It was standing room only in Coquitlam council chambers this week, with nearly 80 Oakdale residents protesting the city's plans to pave a beloved footpath.
The proposed black-topping of Pin Oak footpath in the west Coquitlam neighbourhood was part of a subdivision bid for an adjacent property on Chapman Avenue.
Residents didn't comment on the land being sliced into six single-family lots, but rallied for two hours in an attempt to convince council to leave the path alone.
Council got the message and, in the end, voted against the asphalt.
Yesterday (Tuesday), Ben Craig, president of the Oakdale Neighbourhood Association, tipped his hat to the community for its passionate support to save Pin Oak.
"I think the prospect of paving this footpath will be necessary but clearly now is not that time," he said. "We thank council and staff to responding to us."
Jim McIntyre, Coquitlam's GM of planning, told The Tri-City News on Tuesday the decision means the developer's contribution for the paving will be absolved.
During Monday's public hearing, Coun. Brent Asmundson warned Oakdale residents the city would be "missing an opportunity" should the asphalt not go in.
As chairperson of the city's universal-access ability advisory committee, Asmundson pushed to pave the natural footpath and to bring it up to standards - not only for pedestrians and cyclists but for people with strollers and in wheelchairs as well.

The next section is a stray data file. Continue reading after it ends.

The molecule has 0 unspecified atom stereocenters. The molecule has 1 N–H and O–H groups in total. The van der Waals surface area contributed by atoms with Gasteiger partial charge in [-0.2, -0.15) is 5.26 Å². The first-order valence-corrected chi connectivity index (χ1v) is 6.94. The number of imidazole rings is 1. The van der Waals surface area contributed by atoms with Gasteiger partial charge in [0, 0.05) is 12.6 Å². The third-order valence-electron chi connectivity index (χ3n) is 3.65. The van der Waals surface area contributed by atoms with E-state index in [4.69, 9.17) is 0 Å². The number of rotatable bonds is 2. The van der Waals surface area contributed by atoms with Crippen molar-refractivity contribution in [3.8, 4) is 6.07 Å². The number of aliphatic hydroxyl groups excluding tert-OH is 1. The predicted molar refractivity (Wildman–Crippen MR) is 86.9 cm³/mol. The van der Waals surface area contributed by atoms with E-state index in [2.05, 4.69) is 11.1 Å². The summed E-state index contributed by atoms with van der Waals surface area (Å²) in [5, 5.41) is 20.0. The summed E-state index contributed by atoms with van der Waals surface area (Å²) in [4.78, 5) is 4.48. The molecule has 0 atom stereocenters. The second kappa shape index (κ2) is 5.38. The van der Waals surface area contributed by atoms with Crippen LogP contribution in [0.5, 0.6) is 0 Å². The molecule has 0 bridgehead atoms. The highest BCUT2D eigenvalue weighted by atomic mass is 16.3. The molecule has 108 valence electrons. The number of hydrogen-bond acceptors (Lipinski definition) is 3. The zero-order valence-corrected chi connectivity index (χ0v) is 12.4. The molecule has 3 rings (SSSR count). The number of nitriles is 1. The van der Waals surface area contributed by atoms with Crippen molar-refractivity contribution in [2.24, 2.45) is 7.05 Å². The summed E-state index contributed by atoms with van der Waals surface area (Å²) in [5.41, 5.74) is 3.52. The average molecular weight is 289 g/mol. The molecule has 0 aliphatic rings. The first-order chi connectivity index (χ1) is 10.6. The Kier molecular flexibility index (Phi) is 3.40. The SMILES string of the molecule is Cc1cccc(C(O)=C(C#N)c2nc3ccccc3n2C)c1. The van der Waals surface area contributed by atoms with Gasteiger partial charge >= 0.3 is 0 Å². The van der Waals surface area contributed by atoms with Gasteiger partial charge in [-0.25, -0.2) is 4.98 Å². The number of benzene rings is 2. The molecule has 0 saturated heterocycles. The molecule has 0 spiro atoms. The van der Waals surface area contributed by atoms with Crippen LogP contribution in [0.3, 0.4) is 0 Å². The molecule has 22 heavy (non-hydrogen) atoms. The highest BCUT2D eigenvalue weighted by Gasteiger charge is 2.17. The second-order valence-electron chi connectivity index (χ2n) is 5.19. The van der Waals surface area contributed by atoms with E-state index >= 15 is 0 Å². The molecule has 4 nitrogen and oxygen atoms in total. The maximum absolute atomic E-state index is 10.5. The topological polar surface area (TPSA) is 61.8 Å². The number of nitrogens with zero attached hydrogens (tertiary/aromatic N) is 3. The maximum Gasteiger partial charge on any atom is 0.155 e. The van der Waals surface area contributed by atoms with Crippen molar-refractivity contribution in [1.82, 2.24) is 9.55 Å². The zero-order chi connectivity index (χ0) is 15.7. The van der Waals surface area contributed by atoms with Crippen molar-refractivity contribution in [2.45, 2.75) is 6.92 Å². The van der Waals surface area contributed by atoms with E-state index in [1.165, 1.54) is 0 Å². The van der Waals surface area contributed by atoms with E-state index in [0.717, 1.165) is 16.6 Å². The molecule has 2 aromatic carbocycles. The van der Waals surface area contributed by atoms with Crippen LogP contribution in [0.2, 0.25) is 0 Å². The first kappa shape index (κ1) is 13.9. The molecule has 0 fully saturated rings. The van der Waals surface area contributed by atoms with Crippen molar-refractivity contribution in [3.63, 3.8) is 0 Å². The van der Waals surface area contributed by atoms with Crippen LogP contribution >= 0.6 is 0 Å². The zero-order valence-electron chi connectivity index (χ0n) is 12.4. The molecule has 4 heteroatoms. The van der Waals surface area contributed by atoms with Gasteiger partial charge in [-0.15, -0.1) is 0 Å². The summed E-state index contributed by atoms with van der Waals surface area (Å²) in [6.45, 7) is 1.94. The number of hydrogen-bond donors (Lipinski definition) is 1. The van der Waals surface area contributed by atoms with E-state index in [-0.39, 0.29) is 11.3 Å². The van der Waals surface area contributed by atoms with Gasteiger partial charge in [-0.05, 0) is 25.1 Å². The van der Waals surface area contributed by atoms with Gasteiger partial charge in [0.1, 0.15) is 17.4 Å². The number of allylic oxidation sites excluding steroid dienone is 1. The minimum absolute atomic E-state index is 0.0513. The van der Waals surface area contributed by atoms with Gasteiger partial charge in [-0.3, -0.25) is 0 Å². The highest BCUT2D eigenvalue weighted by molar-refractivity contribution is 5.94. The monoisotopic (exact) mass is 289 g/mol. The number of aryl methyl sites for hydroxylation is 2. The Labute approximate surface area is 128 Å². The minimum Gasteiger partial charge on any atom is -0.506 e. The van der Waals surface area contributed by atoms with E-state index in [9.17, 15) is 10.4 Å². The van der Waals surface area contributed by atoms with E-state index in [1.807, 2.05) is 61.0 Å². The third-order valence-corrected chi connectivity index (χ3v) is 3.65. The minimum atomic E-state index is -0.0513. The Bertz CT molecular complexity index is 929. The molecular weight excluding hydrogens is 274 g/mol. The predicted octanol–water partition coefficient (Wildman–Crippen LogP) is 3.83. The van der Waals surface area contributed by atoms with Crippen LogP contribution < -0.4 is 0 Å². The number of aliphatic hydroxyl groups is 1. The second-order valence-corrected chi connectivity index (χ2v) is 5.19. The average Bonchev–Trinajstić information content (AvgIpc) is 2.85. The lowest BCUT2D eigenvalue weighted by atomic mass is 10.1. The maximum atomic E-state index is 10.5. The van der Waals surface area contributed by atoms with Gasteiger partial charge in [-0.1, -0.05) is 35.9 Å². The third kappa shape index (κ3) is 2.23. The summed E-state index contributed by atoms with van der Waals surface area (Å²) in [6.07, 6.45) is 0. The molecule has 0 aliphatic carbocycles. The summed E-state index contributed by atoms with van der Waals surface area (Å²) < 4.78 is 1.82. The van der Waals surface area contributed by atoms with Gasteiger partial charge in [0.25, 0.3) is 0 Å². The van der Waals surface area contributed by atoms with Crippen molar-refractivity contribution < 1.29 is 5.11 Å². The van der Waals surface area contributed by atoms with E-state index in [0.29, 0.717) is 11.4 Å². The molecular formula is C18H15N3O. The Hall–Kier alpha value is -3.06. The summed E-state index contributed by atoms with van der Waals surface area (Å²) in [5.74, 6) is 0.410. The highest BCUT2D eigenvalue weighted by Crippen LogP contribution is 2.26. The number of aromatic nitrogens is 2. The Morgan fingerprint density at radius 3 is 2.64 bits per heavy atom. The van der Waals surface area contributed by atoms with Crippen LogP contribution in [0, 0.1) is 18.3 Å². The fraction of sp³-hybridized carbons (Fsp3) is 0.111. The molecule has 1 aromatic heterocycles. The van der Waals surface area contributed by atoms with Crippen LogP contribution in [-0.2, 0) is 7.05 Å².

Asmundson, who drives a Coast Mountain Bus Co. bus in Burquitlam, also suggested the area's walkways need to be upgraded with the Evergreen Line coming.
Mayor Richard Stewart said many residents would be up in arms if their pathways weren't paved and "here, we have a neighbourhood asking for less," he said.
Stewart acknowledged the city got off on the wrong foot with the proposed conversion. In September, the city received complaints when it was recommended Pin Oak be opened as a "country lane" for traffic; a 100-name petition in opposition was submitted.
Last week, city staff took the vehicle access option off the table. Instead, they suggested the pathway be widened from Chapman to Nicola avenues to 6 m and be paved in the middle with a 3.5 m strip. Removable bollards would be placed on each end.
But that was also rejected as residents wanted to keep the path pristine.
Long-time Burquitlam resident Hildegard Richter told council Oakdale residents didn't trust the city as they felt a paved Pin Oak would be eventually opened to cars.
She was among the 16 people who spoke with emotion at the public hearing - many of them stating Pin Oak was a safe place from the rat-running cars.
Afterward, Coun. Lou Sekora told council he wouldn't support the subdivision bid should the city not guarantee Pin Oak be preserved; he moved a motion to keep the path in its natural state and to consult Oakdale on the future of its footpaths.
His motion was unanimously supported; the subdivision bid was also approved.